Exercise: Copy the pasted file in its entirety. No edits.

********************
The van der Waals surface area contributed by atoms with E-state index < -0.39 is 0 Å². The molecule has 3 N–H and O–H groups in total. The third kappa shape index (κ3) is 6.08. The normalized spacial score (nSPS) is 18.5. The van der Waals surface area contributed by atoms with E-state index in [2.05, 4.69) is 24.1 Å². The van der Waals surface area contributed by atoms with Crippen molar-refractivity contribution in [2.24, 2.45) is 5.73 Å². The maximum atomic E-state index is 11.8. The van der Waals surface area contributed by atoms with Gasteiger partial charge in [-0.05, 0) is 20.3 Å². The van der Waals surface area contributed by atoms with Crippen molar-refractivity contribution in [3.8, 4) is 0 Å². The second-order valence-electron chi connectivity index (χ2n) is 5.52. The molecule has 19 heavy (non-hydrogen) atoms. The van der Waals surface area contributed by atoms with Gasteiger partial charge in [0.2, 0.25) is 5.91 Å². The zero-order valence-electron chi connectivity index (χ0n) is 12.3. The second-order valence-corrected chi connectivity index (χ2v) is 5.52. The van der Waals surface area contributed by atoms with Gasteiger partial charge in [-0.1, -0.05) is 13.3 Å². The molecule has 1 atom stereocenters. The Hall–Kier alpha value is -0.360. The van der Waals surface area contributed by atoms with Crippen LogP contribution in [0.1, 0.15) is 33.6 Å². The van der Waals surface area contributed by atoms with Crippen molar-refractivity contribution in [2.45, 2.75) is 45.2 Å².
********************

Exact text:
The van der Waals surface area contributed by atoms with E-state index < -0.39 is 0 Å². The molecule has 3 N–H and O–H groups in total. The third kappa shape index (κ3) is 6.08. The normalized spacial score (nSPS) is 18.5. The van der Waals surface area contributed by atoms with E-state index in [2.05, 4.69) is 24.1 Å². The van der Waals surface area contributed by atoms with Crippen molar-refractivity contribution in [2.24, 2.45) is 5.73 Å². The maximum atomic E-state index is 11.8. The van der Waals surface area contributed by atoms with Gasteiger partial charge in [-0.05, 0) is 20.3 Å². The van der Waals surface area contributed by atoms with Crippen molar-refractivity contribution in [3.8, 4) is 0 Å². The second-order valence-electron chi connectivity index (χ2n) is 5.52. The molecule has 19 heavy (non-hydrogen) atoms. The van der Waals surface area contributed by atoms with Gasteiger partial charge in [0.2, 0.25) is 5.91 Å². The zero-order valence-electron chi connectivity index (χ0n) is 12.3. The second-order valence-corrected chi connectivity index (χ2v) is 5.52. The van der Waals surface area contributed by atoms with Gasteiger partial charge in [-0.1, -0.05) is 13.3 Å². The molecule has 1 atom stereocenters. The Hall–Kier alpha value is -0.360. The van der Waals surface area contributed by atoms with Crippen LogP contribution in [0.1, 0.15) is 33.6 Å². The van der Waals surface area contributed by atoms with Crippen molar-refractivity contribution in [2.45, 2.75) is 45.2 Å².